Neurotoxicity refers to ‘any form of substance-induced dysfunction of the nervous system’. This broad definition already implies that neurotoxicity can be studied in many different ways, including (neuro)epidemiology, neurology, neuropathology, neurobehavior, neurophysiology and neurochemistry. The research at the Neurotoxicology Research Group focuses on cellular neurophysiology and neurochemistry.
Proper neurotransmission requires efficient and regulated communication between pre- and post-synaptic cells. The presynaptic cell synthesises its signalling molecules (neurotransmitters), which are stored in (synaptic) vesicles. Once filled, these vesicles migrate to the cell membrane where they dock and become primed for fusion with the cell membrane. Vesicle fusion should only occur upon activation of the presynaptic neuron by e.g., an action potential or by (excitatory) input from other neurons. Activation of the presynaptic neurons rapidly and transiently increases the intracellular calcium concentration, which in turn triggers vesicle fusion and subsequent release of neurotransmitters into the extracellular space (exocytosis). The released neurotransmitters will activate specific neurotransmitter receptors on the cell membrane of neighbouring postsynaptic neuron, thereby completing the signal transduction from pre- to postsynaptic neuron (Westerink, 2006).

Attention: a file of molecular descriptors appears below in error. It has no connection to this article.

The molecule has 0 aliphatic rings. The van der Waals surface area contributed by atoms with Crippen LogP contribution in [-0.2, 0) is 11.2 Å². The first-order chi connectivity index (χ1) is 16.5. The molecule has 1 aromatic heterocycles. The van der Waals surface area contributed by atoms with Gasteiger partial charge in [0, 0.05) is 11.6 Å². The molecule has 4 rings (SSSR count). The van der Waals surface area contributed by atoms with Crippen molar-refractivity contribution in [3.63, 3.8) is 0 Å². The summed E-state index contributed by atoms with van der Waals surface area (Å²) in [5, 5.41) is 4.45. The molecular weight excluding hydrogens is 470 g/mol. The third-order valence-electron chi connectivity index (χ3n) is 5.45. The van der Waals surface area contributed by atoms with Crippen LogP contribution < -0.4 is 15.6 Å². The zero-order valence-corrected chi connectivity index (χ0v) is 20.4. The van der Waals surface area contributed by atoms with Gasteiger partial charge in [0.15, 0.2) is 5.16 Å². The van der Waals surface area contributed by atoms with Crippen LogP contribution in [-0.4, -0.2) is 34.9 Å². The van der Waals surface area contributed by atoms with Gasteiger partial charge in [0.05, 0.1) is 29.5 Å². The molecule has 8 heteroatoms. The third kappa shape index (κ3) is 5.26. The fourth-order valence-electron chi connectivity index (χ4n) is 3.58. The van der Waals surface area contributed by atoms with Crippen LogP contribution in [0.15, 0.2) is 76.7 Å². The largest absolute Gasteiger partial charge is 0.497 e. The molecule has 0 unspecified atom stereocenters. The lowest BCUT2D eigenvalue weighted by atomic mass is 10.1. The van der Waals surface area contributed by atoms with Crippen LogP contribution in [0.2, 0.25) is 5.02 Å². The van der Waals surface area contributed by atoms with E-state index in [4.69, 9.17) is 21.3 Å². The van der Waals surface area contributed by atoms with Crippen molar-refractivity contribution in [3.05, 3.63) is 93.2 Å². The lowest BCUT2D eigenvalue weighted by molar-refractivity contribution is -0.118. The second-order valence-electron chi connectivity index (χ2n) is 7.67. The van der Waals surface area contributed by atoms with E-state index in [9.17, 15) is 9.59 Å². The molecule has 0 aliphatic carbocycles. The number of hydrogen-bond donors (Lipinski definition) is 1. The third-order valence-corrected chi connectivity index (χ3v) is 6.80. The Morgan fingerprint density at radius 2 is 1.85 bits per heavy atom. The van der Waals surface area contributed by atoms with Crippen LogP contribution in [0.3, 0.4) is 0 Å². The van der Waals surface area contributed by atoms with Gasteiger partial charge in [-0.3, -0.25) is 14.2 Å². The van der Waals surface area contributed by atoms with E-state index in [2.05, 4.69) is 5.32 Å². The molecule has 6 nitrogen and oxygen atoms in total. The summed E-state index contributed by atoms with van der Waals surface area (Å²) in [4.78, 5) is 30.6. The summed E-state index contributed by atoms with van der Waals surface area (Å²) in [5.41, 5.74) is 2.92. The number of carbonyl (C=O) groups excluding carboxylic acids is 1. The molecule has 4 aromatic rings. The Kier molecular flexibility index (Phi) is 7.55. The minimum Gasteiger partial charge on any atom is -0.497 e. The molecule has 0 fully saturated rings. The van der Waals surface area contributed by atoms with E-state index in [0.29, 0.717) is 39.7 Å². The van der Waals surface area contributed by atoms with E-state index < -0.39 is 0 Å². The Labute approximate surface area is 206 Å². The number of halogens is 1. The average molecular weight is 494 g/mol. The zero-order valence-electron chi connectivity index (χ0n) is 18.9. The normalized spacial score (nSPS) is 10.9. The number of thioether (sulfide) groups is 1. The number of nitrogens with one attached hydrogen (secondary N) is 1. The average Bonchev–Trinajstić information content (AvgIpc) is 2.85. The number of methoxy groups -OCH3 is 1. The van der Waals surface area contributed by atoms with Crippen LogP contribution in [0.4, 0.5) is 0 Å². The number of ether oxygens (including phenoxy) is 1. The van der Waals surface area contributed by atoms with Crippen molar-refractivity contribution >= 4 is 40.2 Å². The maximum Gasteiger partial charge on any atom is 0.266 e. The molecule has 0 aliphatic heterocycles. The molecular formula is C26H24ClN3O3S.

In short, neurotransmission and neuronal (network) activity thus require proper calcium homeostasis and neurotransmitter release from the presynaptic neuron and adequate activation of neurotransmitter receptors on the postsynaptic neuron. The studies at the Neurotoxicology Research Group therefore rely strongly on measurements of the intracellular calcium concentration, the amount of released neurotransmitters, receptor-mediated ion currents and extracellular recordings of neuronal (network) activity as well as oxidative stress and cell viability.